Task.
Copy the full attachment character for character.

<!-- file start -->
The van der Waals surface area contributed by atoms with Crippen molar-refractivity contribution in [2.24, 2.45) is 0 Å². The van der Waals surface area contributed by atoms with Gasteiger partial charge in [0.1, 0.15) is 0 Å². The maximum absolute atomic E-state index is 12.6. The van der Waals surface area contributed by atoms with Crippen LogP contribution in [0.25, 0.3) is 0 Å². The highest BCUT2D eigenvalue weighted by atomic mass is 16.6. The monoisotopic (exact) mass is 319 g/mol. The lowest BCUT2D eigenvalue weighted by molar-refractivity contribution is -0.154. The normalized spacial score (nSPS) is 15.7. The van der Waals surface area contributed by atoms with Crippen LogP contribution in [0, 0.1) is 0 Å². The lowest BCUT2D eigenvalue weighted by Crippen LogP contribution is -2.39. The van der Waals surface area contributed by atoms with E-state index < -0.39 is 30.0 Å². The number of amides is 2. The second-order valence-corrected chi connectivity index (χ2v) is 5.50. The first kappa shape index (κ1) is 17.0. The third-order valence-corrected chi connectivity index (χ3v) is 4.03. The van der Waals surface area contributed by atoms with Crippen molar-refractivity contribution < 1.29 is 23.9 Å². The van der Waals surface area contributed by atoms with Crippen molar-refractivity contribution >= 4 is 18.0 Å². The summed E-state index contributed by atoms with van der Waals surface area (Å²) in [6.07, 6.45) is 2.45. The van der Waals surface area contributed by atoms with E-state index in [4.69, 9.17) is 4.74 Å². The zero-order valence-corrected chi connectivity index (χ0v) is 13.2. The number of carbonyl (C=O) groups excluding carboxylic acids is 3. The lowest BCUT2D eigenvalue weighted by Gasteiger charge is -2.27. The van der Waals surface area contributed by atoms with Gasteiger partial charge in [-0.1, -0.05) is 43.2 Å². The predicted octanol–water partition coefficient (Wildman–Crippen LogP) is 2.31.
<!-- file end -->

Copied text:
The van der Waals surface area contributed by atoms with Crippen molar-refractivity contribution in [2.24, 2.45) is 0 Å². The van der Waals surface area contributed by atoms with Gasteiger partial charge in [0.1, 0.15) is 0 Å². The maximum absolute atomic E-state index is 12.6. The van der Waals surface area contributed by atoms with Crippen LogP contribution in [0.25, 0.3) is 0 Å². The highest BCUT2D eigenvalue weighted by atomic mass is 16.6. The monoisotopic (exact) mass is 319 g/mol. The lowest BCUT2D eigenvalue weighted by molar-refractivity contribution is -0.154. The normalized spacial score (nSPS) is 15.7. The van der Waals surface area contributed by atoms with Crippen LogP contribution in [0, 0.1) is 0 Å². The lowest BCUT2D eigenvalue weighted by Crippen LogP contribution is -2.39. The van der Waals surface area contributed by atoms with E-state index < -0.39 is 30.0 Å². The number of amides is 2. The second-order valence-corrected chi connectivity index (χ2v) is 5.50. The first kappa shape index (κ1) is 17.0. The third-order valence-corrected chi connectivity index (χ3v) is 4.03. The van der Waals surface area contributed by atoms with Crippen molar-refractivity contribution < 1.29 is 23.9 Å². The van der Waals surface area contributed by atoms with Crippen molar-refractivity contribution >= 4 is 18.0 Å². The summed E-state index contributed by atoms with van der Waals surface area (Å²) in [6.07, 6.45) is 2.45. The van der Waals surface area contributed by atoms with E-state index in [4.69, 9.17) is 4.74 Å². The zero-order valence-corrected chi connectivity index (χ0v) is 13.2. The number of carbonyl (C=O) groups excluding carboxylic acids is 3. The lowest BCUT2D eigenvalue weighted by Gasteiger charge is -2.27. The van der Waals surface area contributed by atoms with Gasteiger partial charge in [-0.1, -0.05) is 43.2 Å². The predicted octanol–water partition coefficient (Wildman–Crippen LogP) is 2.31.